This shows the path the object takes in the frame of reference of the air. Since the air is all moving in the direction of the cyan arrow, then the end result its the yellow line, the ground track (which I guess I should make green).

I've now made it green.

Also, the "air track" moves with the air. You can think of it as being the contrail left by the craft. Contrails are almost always at an angle to the actual ground track of the plane, as they get carried along by the air moving (i.e., the wind). (This can be a little confusing)
 
Nice to see the air track along with the ground track.

I recall Edward also proposed radar glitch at some point, to explain how the close path could have been seen by the aviators on radar. I find it difficult to defend a distant plane scenario that is completely unrelated to what's going on within 10Nm, given the coincidences it involves. With spoofing involved, I'm listening. My scenarios are for those who are unsatisfied (like me) about a scenario that leaves everything about the fleet and SA up in the air.
 
Even in the case of a randomly generated, smoothly accelerating/jerking trajectory along some camera sightline derived from an arbitrary cloud motion, the corresponding straight and level solution (if any) might be hundreds of miles away. It might be behind the observer. It might require extraordinary speed. But 30 NM is only 3x the distance of 10 NM, and the required speed for a plane at that location (380 knots) happens to be the speed of a plane.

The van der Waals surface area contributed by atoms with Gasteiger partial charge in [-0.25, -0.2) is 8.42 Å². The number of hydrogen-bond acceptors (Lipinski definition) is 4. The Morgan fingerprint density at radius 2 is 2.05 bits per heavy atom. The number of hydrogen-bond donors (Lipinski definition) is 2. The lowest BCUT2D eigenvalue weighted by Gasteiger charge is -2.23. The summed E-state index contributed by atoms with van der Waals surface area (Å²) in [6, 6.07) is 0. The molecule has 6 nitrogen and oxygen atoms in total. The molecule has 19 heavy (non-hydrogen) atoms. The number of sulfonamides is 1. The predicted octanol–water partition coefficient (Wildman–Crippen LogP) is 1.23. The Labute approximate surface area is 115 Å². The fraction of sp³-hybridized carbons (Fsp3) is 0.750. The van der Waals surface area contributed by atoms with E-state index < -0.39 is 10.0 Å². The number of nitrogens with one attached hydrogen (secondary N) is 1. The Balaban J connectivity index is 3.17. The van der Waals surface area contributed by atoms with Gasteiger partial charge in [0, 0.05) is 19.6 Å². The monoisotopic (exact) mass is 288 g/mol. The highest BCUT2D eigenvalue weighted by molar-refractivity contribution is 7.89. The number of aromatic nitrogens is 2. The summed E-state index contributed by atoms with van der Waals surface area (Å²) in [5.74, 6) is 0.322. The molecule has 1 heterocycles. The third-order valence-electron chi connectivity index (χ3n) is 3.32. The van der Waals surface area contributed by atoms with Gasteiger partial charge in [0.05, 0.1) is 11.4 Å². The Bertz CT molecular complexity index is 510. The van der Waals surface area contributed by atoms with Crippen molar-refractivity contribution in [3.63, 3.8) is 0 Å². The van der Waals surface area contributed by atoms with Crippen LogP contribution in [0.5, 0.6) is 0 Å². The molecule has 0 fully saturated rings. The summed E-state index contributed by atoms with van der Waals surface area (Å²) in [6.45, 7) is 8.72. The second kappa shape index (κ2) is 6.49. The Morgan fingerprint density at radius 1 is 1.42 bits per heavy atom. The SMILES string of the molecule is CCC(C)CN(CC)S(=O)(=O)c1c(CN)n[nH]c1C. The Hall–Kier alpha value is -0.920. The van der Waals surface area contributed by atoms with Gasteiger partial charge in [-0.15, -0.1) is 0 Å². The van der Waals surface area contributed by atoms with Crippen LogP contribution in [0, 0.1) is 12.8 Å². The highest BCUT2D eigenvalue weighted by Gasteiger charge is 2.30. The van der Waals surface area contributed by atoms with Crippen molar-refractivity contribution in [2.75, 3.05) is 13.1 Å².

Howdy, I really appreciate all of the work put into this by everyone. I’ve looked at numerous threads on the gimbal video on here as well as Mick West’s YT video on the glare/rotation which I found thoroughly and unequivocally compelling.

I have some nagging questions related in part to the quoted text above.

Let’s take the speeds/ trajectories implied by the 10nm assumption as the parameters of this hypothetical object, “10nm gimbal’s” capacity for movement.

We know “10nm gimbal” can move at x max speed with y acceleration and turn at z degree angles etc.